A previous post, Defense Futures: Why All of Our Scenarios Should Be Disruptive, I wrote about the need to have our long-term DoD scenarios be “disruptive.” In this context, disruptive scenarios should challenge core assumptions about the security environment and about how we are organized to provide it. As the earlier post points out, the last 70 years of American history demonstrate that any long-term thinking about the security environment – and our role in it – must challenge any assumptions that the 25 year future will be just like today (only smaller, faster, and more accurate).
Today’s post follows up with some examples of the types of scenarios – and the kind of disruptive futures thinking – that we need to forecast in order to do a much better job thinking critically about what the world may look like in the decades ahead. The layout presented in figure 1 presents these scenarios and introduces some of the approach needed in order to develop these types of forecasts.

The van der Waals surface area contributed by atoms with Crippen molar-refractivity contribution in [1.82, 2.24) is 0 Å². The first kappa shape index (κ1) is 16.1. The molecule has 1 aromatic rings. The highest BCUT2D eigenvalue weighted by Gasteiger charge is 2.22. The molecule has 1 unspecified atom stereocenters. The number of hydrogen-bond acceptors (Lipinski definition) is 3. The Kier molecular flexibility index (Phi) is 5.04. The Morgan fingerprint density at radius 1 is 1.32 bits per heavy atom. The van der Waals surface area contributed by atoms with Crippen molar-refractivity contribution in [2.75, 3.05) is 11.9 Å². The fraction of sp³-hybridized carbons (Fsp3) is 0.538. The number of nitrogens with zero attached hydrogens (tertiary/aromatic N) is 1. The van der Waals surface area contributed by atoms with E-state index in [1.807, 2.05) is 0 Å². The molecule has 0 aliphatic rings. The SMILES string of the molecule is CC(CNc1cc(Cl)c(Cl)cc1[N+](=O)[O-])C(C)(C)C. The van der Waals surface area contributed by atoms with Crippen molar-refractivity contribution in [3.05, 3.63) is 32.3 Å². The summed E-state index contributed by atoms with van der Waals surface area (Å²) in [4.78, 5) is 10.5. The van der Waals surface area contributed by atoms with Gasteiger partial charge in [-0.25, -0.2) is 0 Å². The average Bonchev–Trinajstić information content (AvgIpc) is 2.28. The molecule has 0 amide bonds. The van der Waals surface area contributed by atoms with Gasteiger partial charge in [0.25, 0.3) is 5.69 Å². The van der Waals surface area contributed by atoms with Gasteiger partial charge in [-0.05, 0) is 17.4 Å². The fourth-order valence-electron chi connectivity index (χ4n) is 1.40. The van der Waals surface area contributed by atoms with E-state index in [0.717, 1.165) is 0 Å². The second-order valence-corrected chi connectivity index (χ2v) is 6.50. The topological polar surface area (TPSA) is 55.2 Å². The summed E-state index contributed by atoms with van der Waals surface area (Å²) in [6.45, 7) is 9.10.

The layout uses VFS’s own framework for plotting and assessing scenario forecasts in the context of uncertainty and possible futures. The four disruptive scenarios are plotted on the cone of uncertainty, along with three scenarios about nearer-term conflict in the South China Sea that represent intuitively obvious scenarios about what is currently top-of-mind. This framework was developed specifically to help assess how “challenging” scenario forecasts are to core institutional assumptions and to help foresight professionals with ensuring new forecasts sufficiently challenge assumptions about the status quo’s long-term prospects.
While not all of our foresight work needs to feature dramatic disruption, all of our long-term defense futures should be grounded in our own history of dramatic long-term changes and present decision makers with future contexts that require rethinking of roles, doctrines, and structures.